Over the past few months you might have heard about a growing community called the Community Design Group. What sets this group apart from many of the other communities at Mozilla is that it does not exist in a region, club, or wiki page. It has only the loosest “membership” and you can come, participate, and leave without ever sharing your name.

The Community Design Group is a sort of transactional marketplace that lives primarily on GitHub. Requests for design can be made by contributors and staff, likewise anyone can tackle or contribute to any design problem that emerges into the Repo.

As Elio Qoshi, the community-side driver of the Community Design Group writes in his blog post:

This allows for a quick contribution path for new contributors in a decentralized manner.  Different labels determine what kind of context issues have, neatly sorted in UX, IX, UI and general Graphic Design, to allow contributors from various backgrounds to jump in.

Since it’s inception in mid-January 25 design problems have been closed ranging from the design of full websites, logos, and style guides. In the past 30 days alone the Repo has received over 2,000 views and 1,000 unique visitors and it exists and flourishes with only minimal staff and community-leader involvement.

MozillaSecurityLogo

CC-BY-SA Elio Qoshi

Despite this early success there is still a great deal to be learned about this model. One of the early realizations about the Community Design Group was the tendency of the community to focus on the creation of logos. These fun and creative projects are excellent opportunities for designers to show their skills and learn from each other, but could potentially dilute the already somewhat crowded logo-sphere of Mozilla.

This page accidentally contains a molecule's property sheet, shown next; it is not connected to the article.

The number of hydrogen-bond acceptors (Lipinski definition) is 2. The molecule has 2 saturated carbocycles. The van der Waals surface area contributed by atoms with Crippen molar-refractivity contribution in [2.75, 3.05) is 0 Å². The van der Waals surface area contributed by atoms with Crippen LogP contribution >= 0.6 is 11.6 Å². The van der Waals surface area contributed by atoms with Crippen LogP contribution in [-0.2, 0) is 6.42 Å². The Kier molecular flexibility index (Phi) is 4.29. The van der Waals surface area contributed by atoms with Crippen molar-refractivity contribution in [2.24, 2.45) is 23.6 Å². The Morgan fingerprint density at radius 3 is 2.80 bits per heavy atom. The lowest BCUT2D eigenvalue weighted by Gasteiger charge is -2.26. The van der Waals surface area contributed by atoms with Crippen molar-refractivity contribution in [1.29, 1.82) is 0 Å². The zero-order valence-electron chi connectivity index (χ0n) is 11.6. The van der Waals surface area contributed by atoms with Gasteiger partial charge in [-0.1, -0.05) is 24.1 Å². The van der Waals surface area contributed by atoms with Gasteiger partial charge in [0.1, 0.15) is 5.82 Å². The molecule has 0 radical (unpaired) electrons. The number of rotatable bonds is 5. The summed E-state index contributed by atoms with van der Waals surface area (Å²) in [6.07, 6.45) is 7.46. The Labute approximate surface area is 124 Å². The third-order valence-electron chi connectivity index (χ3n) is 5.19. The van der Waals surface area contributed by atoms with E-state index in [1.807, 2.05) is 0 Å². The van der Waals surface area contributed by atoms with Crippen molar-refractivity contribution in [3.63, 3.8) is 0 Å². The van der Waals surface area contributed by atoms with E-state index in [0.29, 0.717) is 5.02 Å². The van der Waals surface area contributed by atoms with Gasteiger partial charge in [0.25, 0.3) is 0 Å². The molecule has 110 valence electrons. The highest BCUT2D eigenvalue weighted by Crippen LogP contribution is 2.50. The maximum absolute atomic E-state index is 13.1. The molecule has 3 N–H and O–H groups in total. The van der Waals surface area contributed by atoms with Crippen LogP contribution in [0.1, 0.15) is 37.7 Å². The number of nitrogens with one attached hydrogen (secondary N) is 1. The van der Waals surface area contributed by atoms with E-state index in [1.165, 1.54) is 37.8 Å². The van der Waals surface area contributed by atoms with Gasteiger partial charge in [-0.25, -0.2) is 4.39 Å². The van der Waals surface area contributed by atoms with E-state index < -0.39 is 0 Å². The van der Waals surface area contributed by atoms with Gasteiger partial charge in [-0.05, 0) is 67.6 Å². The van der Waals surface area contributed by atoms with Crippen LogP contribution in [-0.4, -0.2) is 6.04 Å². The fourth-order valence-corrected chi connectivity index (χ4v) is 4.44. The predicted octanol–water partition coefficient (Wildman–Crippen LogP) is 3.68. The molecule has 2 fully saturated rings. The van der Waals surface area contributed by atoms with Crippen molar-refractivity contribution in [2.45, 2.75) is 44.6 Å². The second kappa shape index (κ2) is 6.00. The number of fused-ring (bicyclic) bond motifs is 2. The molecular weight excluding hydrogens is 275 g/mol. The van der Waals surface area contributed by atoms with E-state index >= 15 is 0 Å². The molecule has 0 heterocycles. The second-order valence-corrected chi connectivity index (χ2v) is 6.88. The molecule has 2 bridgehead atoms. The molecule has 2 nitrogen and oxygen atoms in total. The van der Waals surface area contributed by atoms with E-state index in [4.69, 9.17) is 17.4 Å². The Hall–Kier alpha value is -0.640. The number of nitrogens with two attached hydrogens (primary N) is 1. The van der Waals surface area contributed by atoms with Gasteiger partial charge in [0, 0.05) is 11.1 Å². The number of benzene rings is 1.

CC-BY-SA Jenn Sanford

CC-BY-SA Jenn Sanford

Rather than put any stop-energy into the community, we are experimenting with sharing more high-impact opportunities for contribution, initially in the form of a challenge related to the re-branding of Mozilla. In this challenge we’re asking the design community to suggest a new iconic symbol for Mozilla that will shape the thinking of the Creative Team.

In contrast to the well-defined, quick victory, of logos this challenge is ill-defined and complex.
This challenge will close at the end of April and we will have the opportunity to see not only what emerges from the creative pool, but how this work is integrated into the work of the staff team.

CC-BY-SA Sashoto Seeam

CC-BY-SA Sashoto Seeam

The basis of the Community Design Group project was to see what would come of a simple place with minimal rules, where a decentralized community could come to share and create. It is a testament to the power of minimal restriction and functional tools. Over the next quarter I look forward to seeing how far it will grow, and what amazing contributions will emerge from this new community.